Terence Rattigan was one of the most successful 20th century playwrights. His plays include Love in Idleness, Where The Sun Shines, The Winslow Boy, Separate Tables, and The Browning Version. At one time three of his plays were playing in West End Theatres that were adjacent to one another. He was a contemporary of Somerset Maugham and Noel Coward and his plays are frequently revived; several have been made into movies. Pacific Resident Theatre has revived The Browning Version. It is a brilliant production in all its many aspects.
The Browning Version is a relatively short 80 minutes. In those 80 minutes we are presented with a professor Andrew Crocker Harris who is being forced to retire after eighteen years in an English public school. In the course of the play we see the destruction of a human being.
First, the headmaster refuses to grant Crocker Harris a pension despite the fact that rules have been bent in the past for other retiring professors. The professor is a dry classical scholar whom the students make fun of and we meet one such student, Taplow, who is trying to get the teacher to advance him to the next grade. We also see him doing an impression of Crocker Harris which the professor witnesses. Later, the boy sees the professor in tears and sends him a translation of Aeschylus, the "Browning Version," to show his appreciation for the professor.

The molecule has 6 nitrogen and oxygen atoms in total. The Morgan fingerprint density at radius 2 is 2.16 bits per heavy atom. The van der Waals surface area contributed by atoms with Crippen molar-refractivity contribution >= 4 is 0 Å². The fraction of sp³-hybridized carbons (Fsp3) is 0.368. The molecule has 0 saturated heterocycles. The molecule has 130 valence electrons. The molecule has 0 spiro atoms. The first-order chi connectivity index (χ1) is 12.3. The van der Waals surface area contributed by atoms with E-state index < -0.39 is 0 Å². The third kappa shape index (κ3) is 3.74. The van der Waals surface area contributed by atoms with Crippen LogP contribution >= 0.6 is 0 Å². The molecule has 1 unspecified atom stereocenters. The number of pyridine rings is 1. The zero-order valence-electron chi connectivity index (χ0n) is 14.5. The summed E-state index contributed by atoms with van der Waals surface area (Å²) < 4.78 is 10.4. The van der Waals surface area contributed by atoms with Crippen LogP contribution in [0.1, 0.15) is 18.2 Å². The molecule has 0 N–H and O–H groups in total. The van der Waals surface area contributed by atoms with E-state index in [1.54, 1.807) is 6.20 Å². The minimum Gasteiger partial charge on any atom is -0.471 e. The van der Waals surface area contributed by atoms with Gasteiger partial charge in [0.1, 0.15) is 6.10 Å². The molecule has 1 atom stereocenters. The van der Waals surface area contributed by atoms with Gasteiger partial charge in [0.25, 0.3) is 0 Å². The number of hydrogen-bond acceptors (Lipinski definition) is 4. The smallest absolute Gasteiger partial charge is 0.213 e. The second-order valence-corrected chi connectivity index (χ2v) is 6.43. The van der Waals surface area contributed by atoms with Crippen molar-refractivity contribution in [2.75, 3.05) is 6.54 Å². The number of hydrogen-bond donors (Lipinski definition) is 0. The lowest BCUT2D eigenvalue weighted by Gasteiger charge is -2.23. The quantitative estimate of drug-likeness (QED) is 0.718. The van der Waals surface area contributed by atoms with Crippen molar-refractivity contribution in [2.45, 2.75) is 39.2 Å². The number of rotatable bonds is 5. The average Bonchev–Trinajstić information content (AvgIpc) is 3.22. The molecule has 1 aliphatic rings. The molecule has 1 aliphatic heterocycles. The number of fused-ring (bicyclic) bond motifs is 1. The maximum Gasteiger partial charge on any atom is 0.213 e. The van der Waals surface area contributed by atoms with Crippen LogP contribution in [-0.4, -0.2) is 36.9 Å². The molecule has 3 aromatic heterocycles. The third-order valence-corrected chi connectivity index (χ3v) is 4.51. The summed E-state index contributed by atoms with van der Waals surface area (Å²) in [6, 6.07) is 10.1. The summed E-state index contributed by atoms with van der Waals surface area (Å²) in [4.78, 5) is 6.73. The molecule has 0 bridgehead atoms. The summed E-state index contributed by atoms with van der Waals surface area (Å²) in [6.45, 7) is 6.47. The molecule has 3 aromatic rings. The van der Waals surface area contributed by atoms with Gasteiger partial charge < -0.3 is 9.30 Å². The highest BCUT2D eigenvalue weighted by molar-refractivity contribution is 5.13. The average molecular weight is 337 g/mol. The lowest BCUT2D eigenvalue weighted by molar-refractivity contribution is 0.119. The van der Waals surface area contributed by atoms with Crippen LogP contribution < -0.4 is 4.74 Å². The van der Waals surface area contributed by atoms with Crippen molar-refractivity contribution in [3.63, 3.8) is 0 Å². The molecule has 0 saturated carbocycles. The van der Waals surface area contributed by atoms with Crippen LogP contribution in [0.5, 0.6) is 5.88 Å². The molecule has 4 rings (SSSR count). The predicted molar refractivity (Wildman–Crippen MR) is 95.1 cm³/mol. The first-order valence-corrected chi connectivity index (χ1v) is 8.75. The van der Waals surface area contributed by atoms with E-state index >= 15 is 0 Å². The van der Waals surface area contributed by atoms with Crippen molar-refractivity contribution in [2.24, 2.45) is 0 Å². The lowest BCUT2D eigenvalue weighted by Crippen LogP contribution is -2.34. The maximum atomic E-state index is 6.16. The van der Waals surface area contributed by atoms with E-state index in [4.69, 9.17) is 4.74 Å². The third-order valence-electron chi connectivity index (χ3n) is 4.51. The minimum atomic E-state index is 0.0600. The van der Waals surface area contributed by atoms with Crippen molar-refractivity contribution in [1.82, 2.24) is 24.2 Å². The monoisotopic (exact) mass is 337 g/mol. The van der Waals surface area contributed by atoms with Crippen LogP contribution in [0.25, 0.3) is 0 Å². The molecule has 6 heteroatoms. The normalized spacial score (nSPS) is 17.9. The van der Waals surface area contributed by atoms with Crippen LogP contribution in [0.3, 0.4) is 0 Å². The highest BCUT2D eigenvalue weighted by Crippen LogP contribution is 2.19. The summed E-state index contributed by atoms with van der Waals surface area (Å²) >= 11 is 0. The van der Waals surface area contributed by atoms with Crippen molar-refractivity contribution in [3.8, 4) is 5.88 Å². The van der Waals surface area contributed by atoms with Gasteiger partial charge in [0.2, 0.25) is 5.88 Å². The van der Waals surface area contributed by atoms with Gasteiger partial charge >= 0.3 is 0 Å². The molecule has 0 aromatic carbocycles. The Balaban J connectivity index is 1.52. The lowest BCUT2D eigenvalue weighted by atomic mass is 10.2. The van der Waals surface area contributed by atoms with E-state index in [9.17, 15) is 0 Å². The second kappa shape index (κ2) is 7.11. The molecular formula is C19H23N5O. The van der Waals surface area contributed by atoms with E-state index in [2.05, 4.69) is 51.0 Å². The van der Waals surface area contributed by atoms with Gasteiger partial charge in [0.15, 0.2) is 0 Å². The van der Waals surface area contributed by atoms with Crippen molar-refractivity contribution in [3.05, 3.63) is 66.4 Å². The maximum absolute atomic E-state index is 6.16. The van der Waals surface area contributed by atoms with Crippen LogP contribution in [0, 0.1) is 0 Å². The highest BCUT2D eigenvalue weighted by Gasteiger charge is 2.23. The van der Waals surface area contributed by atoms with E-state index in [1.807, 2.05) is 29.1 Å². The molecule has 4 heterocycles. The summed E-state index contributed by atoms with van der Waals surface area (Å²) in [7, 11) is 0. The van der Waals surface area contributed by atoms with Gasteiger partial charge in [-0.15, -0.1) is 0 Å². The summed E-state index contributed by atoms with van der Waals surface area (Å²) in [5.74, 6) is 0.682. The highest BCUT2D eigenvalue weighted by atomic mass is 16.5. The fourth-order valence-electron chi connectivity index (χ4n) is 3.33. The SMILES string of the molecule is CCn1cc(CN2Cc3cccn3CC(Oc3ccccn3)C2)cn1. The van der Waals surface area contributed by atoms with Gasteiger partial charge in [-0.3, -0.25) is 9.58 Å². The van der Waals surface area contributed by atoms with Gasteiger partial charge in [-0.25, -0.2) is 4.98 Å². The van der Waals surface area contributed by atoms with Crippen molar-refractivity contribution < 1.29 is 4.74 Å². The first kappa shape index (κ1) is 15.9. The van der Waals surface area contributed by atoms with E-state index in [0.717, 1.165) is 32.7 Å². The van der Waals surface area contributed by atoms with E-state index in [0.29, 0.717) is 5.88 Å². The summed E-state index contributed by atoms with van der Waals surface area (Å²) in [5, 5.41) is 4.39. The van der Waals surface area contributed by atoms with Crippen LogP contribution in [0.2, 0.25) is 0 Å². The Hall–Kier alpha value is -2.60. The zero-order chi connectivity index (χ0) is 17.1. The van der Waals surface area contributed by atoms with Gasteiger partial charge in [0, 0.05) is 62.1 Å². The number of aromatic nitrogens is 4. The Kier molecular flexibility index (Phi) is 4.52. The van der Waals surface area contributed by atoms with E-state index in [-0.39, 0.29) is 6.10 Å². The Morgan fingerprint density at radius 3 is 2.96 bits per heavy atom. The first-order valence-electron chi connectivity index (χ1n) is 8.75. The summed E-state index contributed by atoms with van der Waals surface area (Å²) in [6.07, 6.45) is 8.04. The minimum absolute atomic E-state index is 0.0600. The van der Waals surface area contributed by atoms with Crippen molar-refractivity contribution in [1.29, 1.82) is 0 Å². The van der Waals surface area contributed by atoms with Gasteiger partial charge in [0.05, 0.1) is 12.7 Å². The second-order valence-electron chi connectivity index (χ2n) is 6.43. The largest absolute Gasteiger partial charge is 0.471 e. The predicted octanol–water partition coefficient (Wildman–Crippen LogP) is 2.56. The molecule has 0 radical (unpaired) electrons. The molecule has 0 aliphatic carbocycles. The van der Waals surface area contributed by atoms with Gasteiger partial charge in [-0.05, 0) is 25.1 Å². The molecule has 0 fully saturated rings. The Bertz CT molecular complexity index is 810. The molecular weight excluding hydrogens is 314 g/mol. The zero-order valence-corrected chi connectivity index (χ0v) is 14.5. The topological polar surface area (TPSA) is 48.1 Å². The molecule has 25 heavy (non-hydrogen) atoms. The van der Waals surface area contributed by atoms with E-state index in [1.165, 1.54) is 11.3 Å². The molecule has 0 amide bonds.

Meanwhile we find out his wife is having an affair with another teacher. She despises him and tells him that the boy’s gift is merely a bribe. All this is presented in continuous stage action. The result is a heartbreaking study of a human being in ruins. Rattigan capitalizes on the traditional "stiff upper lip" to show us the pain behind the mask. He also shows us a marriage in decay to devastating effect. Yet, the play is gentle, sympathetic, and beautifully written.